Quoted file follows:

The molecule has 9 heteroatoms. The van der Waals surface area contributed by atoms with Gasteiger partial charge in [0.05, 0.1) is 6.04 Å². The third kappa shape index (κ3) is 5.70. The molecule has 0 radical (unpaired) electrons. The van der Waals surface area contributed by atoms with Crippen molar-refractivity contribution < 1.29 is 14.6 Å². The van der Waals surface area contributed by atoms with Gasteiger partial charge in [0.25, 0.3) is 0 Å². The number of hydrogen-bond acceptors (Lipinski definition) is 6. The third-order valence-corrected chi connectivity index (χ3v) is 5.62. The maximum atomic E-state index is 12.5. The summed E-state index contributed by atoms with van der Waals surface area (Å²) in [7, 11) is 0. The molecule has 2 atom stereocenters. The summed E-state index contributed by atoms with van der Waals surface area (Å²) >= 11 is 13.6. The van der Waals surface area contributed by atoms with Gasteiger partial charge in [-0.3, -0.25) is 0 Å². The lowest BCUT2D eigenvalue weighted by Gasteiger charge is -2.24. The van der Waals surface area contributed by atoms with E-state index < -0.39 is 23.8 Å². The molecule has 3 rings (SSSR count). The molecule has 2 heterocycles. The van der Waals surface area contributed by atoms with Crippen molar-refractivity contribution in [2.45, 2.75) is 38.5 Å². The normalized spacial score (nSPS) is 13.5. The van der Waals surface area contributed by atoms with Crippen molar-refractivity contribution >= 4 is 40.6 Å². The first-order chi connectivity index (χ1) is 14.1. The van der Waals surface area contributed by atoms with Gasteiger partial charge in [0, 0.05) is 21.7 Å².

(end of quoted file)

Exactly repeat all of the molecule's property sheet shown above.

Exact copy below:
The molecule has 9 heteroatoms. The van der Waals surface area contributed by atoms with Gasteiger partial charge in [0.05, 0.1) is 6.04 Å². The third kappa shape index (κ3) is 5.70. The molecule has 0 radical (unpaired) electrons. The van der Waals surface area contributed by atoms with Crippen molar-refractivity contribution < 1.29 is 14.6 Å². The van der Waals surface area contributed by atoms with Gasteiger partial charge in [0.25, 0.3) is 0 Å². The number of hydrogen-bond acceptors (Lipinski definition) is 6. The third-order valence-corrected chi connectivity index (χ3v) is 5.62. The maximum atomic E-state index is 12.5. The summed E-state index contributed by atoms with van der Waals surface area (Å²) in [7, 11) is 0. The molecule has 2 atom stereocenters. The summed E-state index contributed by atoms with van der Waals surface area (Å²) >= 11 is 13.6. The van der Waals surface area contributed by atoms with Gasteiger partial charge in [-0.3, -0.25) is 0 Å². The lowest BCUT2D eigenvalue weighted by Gasteiger charge is -2.24. The van der Waals surface area contributed by atoms with E-state index < -0.39 is 23.8 Å². The molecule has 3 rings (SSSR count). The molecule has 2 heterocycles. The van der Waals surface area contributed by atoms with Crippen molar-refractivity contribution in [2.45, 2.75) is 38.5 Å². The normalized spacial score (nSPS) is 13.5. The van der Waals surface area contributed by atoms with Crippen molar-refractivity contribution >= 4 is 40.6 Å². The first-order chi connectivity index (χ1) is 14.1. The van der Waals surface area contributed by atoms with Gasteiger partial charge in [0, 0.05) is 21.7 Å².